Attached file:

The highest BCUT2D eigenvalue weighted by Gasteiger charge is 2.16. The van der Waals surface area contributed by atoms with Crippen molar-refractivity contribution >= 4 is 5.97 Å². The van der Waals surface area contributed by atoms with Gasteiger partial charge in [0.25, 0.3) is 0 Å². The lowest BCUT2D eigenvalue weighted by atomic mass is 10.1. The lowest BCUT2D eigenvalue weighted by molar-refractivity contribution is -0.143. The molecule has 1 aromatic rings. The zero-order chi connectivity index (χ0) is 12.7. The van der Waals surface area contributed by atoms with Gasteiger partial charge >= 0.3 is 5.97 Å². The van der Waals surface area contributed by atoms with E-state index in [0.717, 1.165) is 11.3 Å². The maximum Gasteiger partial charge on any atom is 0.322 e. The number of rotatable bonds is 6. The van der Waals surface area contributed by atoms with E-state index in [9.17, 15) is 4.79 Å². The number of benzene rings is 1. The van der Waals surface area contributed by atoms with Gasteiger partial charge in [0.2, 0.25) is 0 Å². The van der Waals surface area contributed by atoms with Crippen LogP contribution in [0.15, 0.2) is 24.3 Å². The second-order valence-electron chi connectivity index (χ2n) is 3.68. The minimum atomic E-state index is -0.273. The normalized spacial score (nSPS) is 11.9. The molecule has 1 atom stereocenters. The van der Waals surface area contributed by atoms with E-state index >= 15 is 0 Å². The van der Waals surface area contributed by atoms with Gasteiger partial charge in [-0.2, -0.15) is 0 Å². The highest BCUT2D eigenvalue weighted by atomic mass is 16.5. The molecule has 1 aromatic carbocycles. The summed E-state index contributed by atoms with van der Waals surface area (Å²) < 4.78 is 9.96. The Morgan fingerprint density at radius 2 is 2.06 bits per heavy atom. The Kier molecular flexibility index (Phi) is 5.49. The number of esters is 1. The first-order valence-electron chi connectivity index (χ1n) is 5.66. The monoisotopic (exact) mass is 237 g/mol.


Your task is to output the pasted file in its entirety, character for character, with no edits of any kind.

The highest BCUT2D eigenvalue weighted by Gasteiger charge is 2.16. The van der Waals surface area contributed by atoms with Crippen molar-refractivity contribution >= 4 is 5.97 Å². The van der Waals surface area contributed by atoms with Gasteiger partial charge in [0.25, 0.3) is 0 Å². The lowest BCUT2D eigenvalue weighted by atomic mass is 10.1. The lowest BCUT2D eigenvalue weighted by molar-refractivity contribution is -0.143. The molecule has 1 aromatic rings. The zero-order chi connectivity index (χ0) is 12.7. The van der Waals surface area contributed by atoms with Gasteiger partial charge >= 0.3 is 5.97 Å². The van der Waals surface area contributed by atoms with E-state index in [0.717, 1.165) is 11.3 Å². The maximum Gasteiger partial charge on any atom is 0.322 e. The number of rotatable bonds is 6. The van der Waals surface area contributed by atoms with E-state index in [9.17, 15) is 4.79 Å². The number of benzene rings is 1. The van der Waals surface area contributed by atoms with Gasteiger partial charge in [0.2, 0.25) is 0 Å². The van der Waals surface area contributed by atoms with Crippen LogP contribution in [0.15, 0.2) is 24.3 Å². The second-order valence-electron chi connectivity index (χ2n) is 3.68. The minimum atomic E-state index is -0.273. The normalized spacial score (nSPS) is 11.9. The molecule has 1 atom stereocenters. The van der Waals surface area contributed by atoms with E-state index >= 15 is 0 Å². The van der Waals surface area contributed by atoms with Gasteiger partial charge in [-0.2, -0.15) is 0 Å². The highest BCUT2D eigenvalue weighted by atomic mass is 16.5. The molecule has 1 aromatic carbocycles. The summed E-state index contributed by atoms with van der Waals surface area (Å²) < 4.78 is 9.96. The Morgan fingerprint density at radius 2 is 2.06 bits per heavy atom. The Kier molecular flexibility index (Phi) is 5.49. The number of esters is 1. The first-order valence-electron chi connectivity index (χ1n) is 5.66. The monoisotopic (exact) mass is 237 g/mol.